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Terrorism

Turn – Labeling and condemning the term “terrorism” is vital to stigmatizing terrorist legitimacy and to eliminating violence against civilians as a means to attain political goals


Ganor, 01 (Boaz, Director of the International Policy Institute for Counter-Terrorism, “Defining Terrorism”, http://www.ict.org.il/articles/define.htm)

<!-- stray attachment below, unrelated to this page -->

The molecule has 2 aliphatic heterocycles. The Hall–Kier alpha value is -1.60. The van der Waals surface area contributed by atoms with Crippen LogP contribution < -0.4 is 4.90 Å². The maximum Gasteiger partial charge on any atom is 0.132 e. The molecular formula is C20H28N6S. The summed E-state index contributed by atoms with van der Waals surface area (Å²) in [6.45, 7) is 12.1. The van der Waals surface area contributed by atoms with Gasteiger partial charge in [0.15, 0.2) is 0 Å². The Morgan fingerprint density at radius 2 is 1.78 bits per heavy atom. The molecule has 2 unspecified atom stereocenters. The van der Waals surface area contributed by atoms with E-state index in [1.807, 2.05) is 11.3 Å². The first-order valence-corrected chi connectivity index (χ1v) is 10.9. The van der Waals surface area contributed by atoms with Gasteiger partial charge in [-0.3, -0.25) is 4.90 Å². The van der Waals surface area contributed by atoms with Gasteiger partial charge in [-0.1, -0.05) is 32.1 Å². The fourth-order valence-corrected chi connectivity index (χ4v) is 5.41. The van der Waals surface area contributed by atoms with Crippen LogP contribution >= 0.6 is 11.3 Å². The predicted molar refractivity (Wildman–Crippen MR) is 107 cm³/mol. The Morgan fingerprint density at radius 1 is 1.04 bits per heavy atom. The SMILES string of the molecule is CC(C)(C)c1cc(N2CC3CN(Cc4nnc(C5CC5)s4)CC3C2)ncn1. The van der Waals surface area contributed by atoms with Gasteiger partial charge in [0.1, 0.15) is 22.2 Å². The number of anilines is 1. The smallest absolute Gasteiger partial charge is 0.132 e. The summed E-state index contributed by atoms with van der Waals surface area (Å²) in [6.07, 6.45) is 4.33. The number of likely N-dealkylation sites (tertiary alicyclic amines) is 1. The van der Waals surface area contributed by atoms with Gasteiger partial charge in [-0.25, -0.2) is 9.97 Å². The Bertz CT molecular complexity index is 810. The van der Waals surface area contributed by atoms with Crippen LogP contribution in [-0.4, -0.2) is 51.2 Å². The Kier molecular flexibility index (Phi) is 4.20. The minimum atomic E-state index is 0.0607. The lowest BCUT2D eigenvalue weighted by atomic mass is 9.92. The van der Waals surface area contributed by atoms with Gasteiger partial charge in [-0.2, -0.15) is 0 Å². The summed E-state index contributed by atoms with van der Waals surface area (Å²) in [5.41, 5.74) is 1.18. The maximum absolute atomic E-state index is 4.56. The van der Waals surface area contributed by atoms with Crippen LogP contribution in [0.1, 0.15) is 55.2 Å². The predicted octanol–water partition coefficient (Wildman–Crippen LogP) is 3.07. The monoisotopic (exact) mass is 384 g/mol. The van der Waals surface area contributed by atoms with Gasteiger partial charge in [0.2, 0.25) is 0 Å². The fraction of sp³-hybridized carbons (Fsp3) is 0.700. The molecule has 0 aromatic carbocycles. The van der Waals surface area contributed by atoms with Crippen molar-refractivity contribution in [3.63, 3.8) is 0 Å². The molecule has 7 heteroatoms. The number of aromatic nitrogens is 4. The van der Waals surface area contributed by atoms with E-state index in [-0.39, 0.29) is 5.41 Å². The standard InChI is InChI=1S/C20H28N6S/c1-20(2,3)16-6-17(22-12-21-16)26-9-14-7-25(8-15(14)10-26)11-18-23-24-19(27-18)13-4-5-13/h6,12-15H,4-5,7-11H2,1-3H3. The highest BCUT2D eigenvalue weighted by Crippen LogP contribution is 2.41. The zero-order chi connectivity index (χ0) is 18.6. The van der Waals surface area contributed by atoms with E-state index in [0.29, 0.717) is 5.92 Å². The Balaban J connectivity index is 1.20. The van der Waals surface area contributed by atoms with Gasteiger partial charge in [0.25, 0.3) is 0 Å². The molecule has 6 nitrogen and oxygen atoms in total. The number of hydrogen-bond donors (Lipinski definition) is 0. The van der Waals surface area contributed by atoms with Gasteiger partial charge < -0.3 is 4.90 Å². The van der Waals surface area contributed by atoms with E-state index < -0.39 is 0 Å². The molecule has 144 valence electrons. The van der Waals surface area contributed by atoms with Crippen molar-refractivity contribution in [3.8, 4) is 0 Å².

The prevalent definitions of terrorism entail difficulties, both conceptual and syntactical. It is thus not surprising that alternative concepts with more positive connotations—guerrilla movements, underground movements, national liberation movements, commandos, etc.—are often used to describe and characterize the activities of terrorist organizations. Generally these concepts are used without undue attention to the implications, but at times the use of these definitions is tendentious, grounded in a particular political viewpoint. By resorting to such tendentious definitions of terrorism, terrorist organizations and their supporters seek to gloss over the realities of terrorism, thus establishing their activities on more positive and legitimate foundations. Naturally, terms not opposed to the basic values of liberal democracies, such as “revolutionary violence,” “national liberation,” etc., carry fewer negative connotations than the term, “terrorism.” Terrorism or Revolutionary Violence? Salah Khalef (Abu Iyad) was Yasser Arafat’s deputy and one of the leaders of Fatah and Black September. He was responsible for a number of lethal attacks, including the killing of Israeli athletes at the 1972 Munich Olympics. In order to rationalize such actions, he used the tactic of confounding “terrorism” with “political violence,” stating, “By nature, and even on ideological grounds, I am firmly opposed to political murder and, more generally, to terrorism. Nevertheless, unlike many others, I do not confuse revolutionary violence with terrorism, or operations that constitute political acts with others that do not.”[4] Abu Iyad tries to present terrorism and political violence as two different and unconnected phenomena. The implication of this statement is that a political motive makes the activity respectable, and the end justifies the means. I will examine this point below. Terrorism or National Liberation? A rather widespread attempt to make all definitions of terrorism meaningless is to lump together terrorist activities and the struggle to achieve national liberation. Thus, for instance, the recurrently stated Syrian official position is that Syria does not assist terrorist organizations; rather, it supports national liberation movements. President Hafez el-Assad, in a November 1986 speech to the participants in the 21st Convention of Workers Unions in Syria, said the following: We have always opposed terrorism. But terrorism is one thing and a national struggle against occupation is another. We are against terrorism… Nevertheless, we support the struggle against occupation waged by national liberation movements.[5] The attempt to confound the concepts of “terrorism” and “national liberation” comes to the fore in various official pronouncements from the Arab world. For instance, the fifth Islamic summit meeting in Kuwait, at the beginning of 1987, stated in its resolutions that: The conference reiterates its absolute faith in the need to distinguish the brutal and unlawful terrorist activities perpetrated by individuals, by groups, or by states, from the legitimate struggle of oppressed and subjugated nations against foreign occupation of any kind. This struggle is sanctioned by heavenly law, by human values, and by international conventions.[6] The foreign and interior ministers of the Arab League reiterated this position at their April 1998 meeting in Cairo. In a document entitled “Arab Strategy in the Struggle against Terrorism,” they emphasized that belligerent activities aimed at “liberation and self determination” are not in the category of terrorism, whereas hostile activities against regimes or families of rulers will not be considered political attacks but rather criminal assaults.[7] Here again we notice an attempt to justify the “means” (terrorism) in terms of the “end” (national liberation). Regardless of the nature of the operation, when we speak of “liberation from the yoke of a foreign occupation” this will not be terrorism but a legitimate and justified activity. This is the source of the cliché, “One man’s terrorist is another man’s freedom fighter,” which stresses that all depends on the perspective and the worldview of the one doing the defining. The former President of the Soviet Union, Leonid Brezhnev, made the following statement in April 1981, during the visit of the Libyan ruler, Muamar Qadhafi: “Imperialists have no regard either for the will of the people or the laws of history. Liberation struggles cause their indignation. They describe them as ‘terrorism’.”[8] Surprisingly, many in the Western world have accepted the mistaken assumption that terrorism and national liberation are two extremes in the scale of legitimate use of violence. The struggle for “national liberation” would appear to be the positive and justified end of this sequence, whereas terrorism is the negative and odious one. It is impossible, according to this approach, for any organization to be both a terrorist group and a movement for national liberation at the same time. In failing to understand the difference between these two concepts, many have, in effect, been caught in a semantic trap laid by the terrorist organizations and their allies. They have attempted to contend with the clichés of national liberation by resorting to odd arguments, instead of stating that when a group or organization chooses terrorism as a means, the aim of their struggle cannot be used to justify their actions (see below). Thus, for instance, Senator Jackson was quoted in Benyamin Netanyahu’s book Terrorism: How the West Can Win as saying, The idea that one person’s ‘terrorist’ is another’s ‘freedom fighter’ cannot be sanctioned. Freedom fighters or revolutionaries don’t blow up buses containing non-combatants; terrorist murderers do. Freedom fighters don’t set out to capture and slaughter schoolchildren; terrorist murderers do . . . It is a disgrace that democracies would allow the treasured word ‘freedom’ to be associated with acts of terrorists.[9] Professor Benzion Netanyahu also assumed, a priori, that freedom fighters are incapable of perpetrating terrorist acts: For in contrast to the terrorist, no freedom fighter has ever deliberately attacked innocents. He has never deliberately killed small children, or passersby in the street, or foreign visitors, or other civilians who happen to reside in the area of conflict or are merely associated ethnically or religiously with the people of that area… The conclusion we must draw from all this is evident. Far from being a bearer of freedom, the terrorist is the carrier of oppression and enslavement . . .[10] This approach strengthens the attempt by terrorist organizations to present terrorism and the struggle for liberation as two contradictory concepts. It thus plays into the terrorists’ hands by supporting their claim that, since they are struggling to remove someone they consider a foreign occupier, they cannot be considered terrorists. The claim that a freedom fighter cannot be involved in terrorism, murder and indiscriminate killing is, of course, groundless. A terrorist organization can also be a movement of national liberation, and the concepts of “terrorist” and “freedom fighter” are not mutually contradictory. Targeting “the innocent”? Not only terrorists and their allies use the definition of terrorism to promote their own goals and needs. Politicians in countries affected by terrorism at times make political use of the definition of terrorism by attempting to emphasize its brutality. One of the prevalent ways of illustrating the cruelty and inhumanity of terrorists is to present them as harming “the innocent.” Thus, in Terrorism: How the West Can Win, Binyamin Netanyahu states that terrorism is “the deliberate and systematic murder, maiming, and menacing of the innocent to inspire fear for political ends.”[11] This definition was changed in Netanyahu’s third book, Fighting Terrorism, when the phrase “the innocent” was replaced by the term “civilians”: “Terrorism is the deliberate and systematic assault on civilians to inspire fear for political ends.”[12] “Innocent” (as opposed to “civilian”) is a subjective concept, influenced by the definer’s viewpoint, and therefore must not be the basis for a definition of terrorism. The use of the concept “innocent” in defining terrorism makes the definition meaningless and turns it into a tool in the political game. The dilemma entailed by the use of the term “innocent” is amply illustrated in the following statement by Abu Iyad: As much as we repudiate any activity that endangers innocent lives, that is, against civilians in countries that are not directly involved in the Arab-Israeli conflict, we feel no remorse concerning attacks against Israeli military and political elements who wage war against the Palestinian people . . . Israeli acts of vengeance usually result in high casualties among Palestinian civilians—particularly when the Israeli Air Force blindly and savagely bombs refugee camps—and it is only natural that we should respond in appropriate ways to deter the enemy from continuing its slaughter of innocent victims.”[13] Abu Iyad here clarifies that innocent victims are civilians in countries that are not directly involved in the Arab-Israeli conflict (implying that civilians in Israel, even children and old people, are not innocent), while he describes Palestinian civilians as innocent victims. Proposing a Definition of Terrorism The question is whether it is at all possible to arrive at an exhaustive and objective definition of terrorism, which could constitute an accepted and agreed-upon foundation for academic research, as well as facilitating operations on an international scale against the perpetrators of terrorist activities. The definition proposed here states that terrorism is the intentional use of, or threat to use violence against civilians or against civilian targets, in order to attain political aims. Continues… This distinction between the target of the attack and its aims shows that the discrepancy between “terrorism” and “freedom fighting” is not a subjective difference reflecting the personal viewpoint of the definer. Rather it constitutes an essential difference, involving a clear distinction between the perpetrators’ aims and their mode of operation. As noted, an organization is defined as “terrorist” because of its mode of operation and its target of attack, whereas calling something a “struggle for liberation” has to do with the aim that the organization seeks to attain. Diagram 2 illustrates that non-conventional war (between a state and an organization), may include both terrorism and guerrilla activities on the background of different and unrelated aims. Hiding behind the guise of national liberation does not release terrorists from responsibility for their actions. Not only is it untrue that “one man’s terrorist is another man’s freedom fighter” but it is also untrue that “the end justifies the means.” The end of national liberation may, in some cases, justify recourse to violence, in an attempt to solve the problem that led to the emergence of a particular organization in the first place. Nevertheless, the organization must still act according to the rules of war, directing its activities toward the conquest of military and security targets; in short, it must confine itself to guerrilla activities. When the organization breaks these rules and intentionally targets civilians, it becomes a terrorist organization, according to objective measures, and not according to the subjective perception of the definer. It may be difficult at times to determine whether the victim of an attack was indeed a civilian, or whether the attack was intentional. These cases could be placed under the rubric of a “gray area,” to be decided in line with the evidence and through the exercise of judicial discretion. The proposed definition may therefore be useful in the legal realm as a criterion for defining and categorizing the perpetrators’ activities. In any event, adopting the proposed definition of terrorism will considerably reduce the “gray area” to a few marginal cases. Defining States’ Involvement in Terrorism Continues… supporting terrorism – terrorist organizations often rely on the assistance of a sympathetic civilian population. An effective instrument in the limitation of terrorist activity is to undermine the ability of the organization to obtain support, assistance, and aid from this population. A definition of terrorism could be helpful here too by determining new rules of the game in both the local and the international sphere. Any organization contemplating the use of terrorism to attain its political aims will have to risk losing its legitimacy, even with the population that supports its aims. Public relations – a definition that separates terrorism out from other violent actions will enable the initiation of an international campaign designed to undermine the legitimacy of terrorist organizations, curtail support for them, and galvanize a united international front against them. In order to undermine the legitimacy of terrorist activity (usually stemming from the tendency of various countries to identify with some of the aims of terrorist organizations), terrorist activity must be distinguished from guerrilla activity, as two forms of violent struggle reflecting different levels of illegitimacy. The Attitude of Terrorist Organizations Toward the Definition The definition of terrorism does not require that the terrorist organizations themselves accept it as such. Nevertheless, reaching international agreement will be easier the more objective the definition, and the more the definition takes into account the demands and viewpoints of terrorist organizations and their supporters. The proposed definition, as noted, draws a distinction between terrorism and guerrilla warfare at both the conceptual and moral levels. If properly applied, it could challenge organizations that are presently involved in terrorism to abandon it so as to engage exclusively in guerrilla warfare. As noted, most organizations active today in the national and international arena engage in both terrorist activities and guerrilla warfare; after all, international convention makes no distinction between the two. Hence, there are no rules defining what is forbidden and what is allowed in non-conventional war, and equal punishments are imposed on both terrorists and guerrilla fighters. People perpetrating terrorist attacks or engaging in guerrilla warfare know they can expect the same punishment, whether they attack a military installation or take over a kindergarten. The terrorist attack may be more heavily censored because it involves children, but the legitimacy of these actions will be inferred from their political aims. In these circumstances, why not prefer a terrorist attack that will have far more impact, and will be easier to accomplish, with much less risk? The international adoption of the proposed definition, with its distinction between terrorism and guerrilla warfare—and its concomitant separation from political aims—could motivate the perpetrators to reconsider their intentions, choosing military targets over civilian targets—guerrilla warfare over terrorism–both because of moral considerations and because of “cost-benefit” considerations. The moral consideration – many terrorist organizations are troubled by the moral question bearing on their right to harm civilians, and this concern is reflected in their literature and in interviews with terrorists. Thus, for instance, an activist of the Popular Front for the Liberation of Palestine, Walid Salam, argued in December 1996 that “among activists of the Popular Front, more and more are opposed to military activities against civilians, as the one near Ramallah on Wednesday. They do not say so publicly because of internal discipline and to preserve unity.”[27] We can also see something of this moral dilemma in Sheik Ahmad Yassin, the leader of Hamas: “According to our religion it is forbidden to kill a woman, a baby, or an old man, but when you kill my sister, and my daughter, and my son, it is my right to defend them.”[28] This concern might explain why, after attacks on civilian targets, organizations such as Hamas often make public statements proclaiming that they have attacked military targets. The moral dilemma does exist, and the opponents of terrorism must intensify it. When countries acknowledge the principle of relying on guerrilla warfare to attain legitimate political aims, and unite in their moral condemnation of terrorism, they increase the moral dilemma that is already prevalent in terrorist organizations. The utilitarian consideration – If the perpetrators know that attacking a kindergarten or other civilian target will never be acceptable; that these attacks will turn them into wanted and extraditable terrorists and will undermine the legitimacy of their political goals—and that, when apprehended, they will be punished much more harshly than would guerrilla fighters—they may think twice before choosing terrorism as their modus operandi. Adopting the proposed definition of terrorism, formulating rules of behavior, and setting appropriate punishments in line with the proposed definition will sharpen the “cost-benefit” considerations of terrorist organizations. One way of encouraging this trend among terrorist organizations is, as noted, to agree on different punishments for those convicted of terrorism and those convicted of guerrilla warfare. Thus, for instance, the possibility should be considered of bringing to criminal trial, under specific charges of terrorism, individuals involved in terrorist activities, while allotting prisoner of war status to those accused of involvement in guerrilla activities. The proposed definition of terrorism may indeed help in the struggle against terrorism at many and varied operative levels. An accepted definition, capable of serving as a basis for international counter-terrorist activity, could above all, bring terrorist organizations to reconsider their actions. They must face the question of whether they will persist in terrorist attacks and risk all that such persistence entails—loosing legitimacy, incurring harsh and specific punishments, facing a coordinated international opposition (including military activity), and suffering harm to sources of support and revenue. The international community must encourage the moral and utilitarian dilemmas of terrorist organizations, and establish a clear policy accompanied by adequate means of punishment on the basis of an accepted definition. Summary We face an essential need to reach a definition of terrorism that will enjoy wide international agreement, thus enabling international operations against terrorist organizations. A definition of this type must rely on the same principles already agreed upon regarding conventional wars (between states), and extrapolate from them regarding non-conventional wars (betweean organization and a state). The definition of terrorism will be the basis and the operational tool for expanding the international community’s ability to combat terrorism. It will enable legislation and specific punishments against those perpetrating, involved in, or supporting terrorism, and will allow the formulation of a codex of laws and international conventions against terrorism, terrorist organizations, states sponsoring terrorism, and economic firms trading with them. At the same time, the definition of terrorism will hamper the attempts of terrorist organizations to obtain public legitimacy, and will erode support among those segments of the population willing to assist them (as opposed to guerrilla activities). Finally, the operative use of the definition of terrorism could motivate terrorist organizations, due to moral or utilitarian considerations, to shift from terrorist activities to alternative courses (such as guerrilla warfare) in order to attain their aims, thus reducing the scope of international terrorism. The struggle to define terrorism is sometimes as hard as the struggle against terrorism itself. The present view, claiming it is unnecessary and well-nigh impossible to agree on an objective definition of terrorism, has long established itself as the “politically correct” one. It is the aim of this paper, however, to demonstrate that an objective, internationally accepted definition of terrorism is a feasible goal, and that an effective struggle against terrorism requires such a definition. The sooner the nations of the world come to this realization, the better.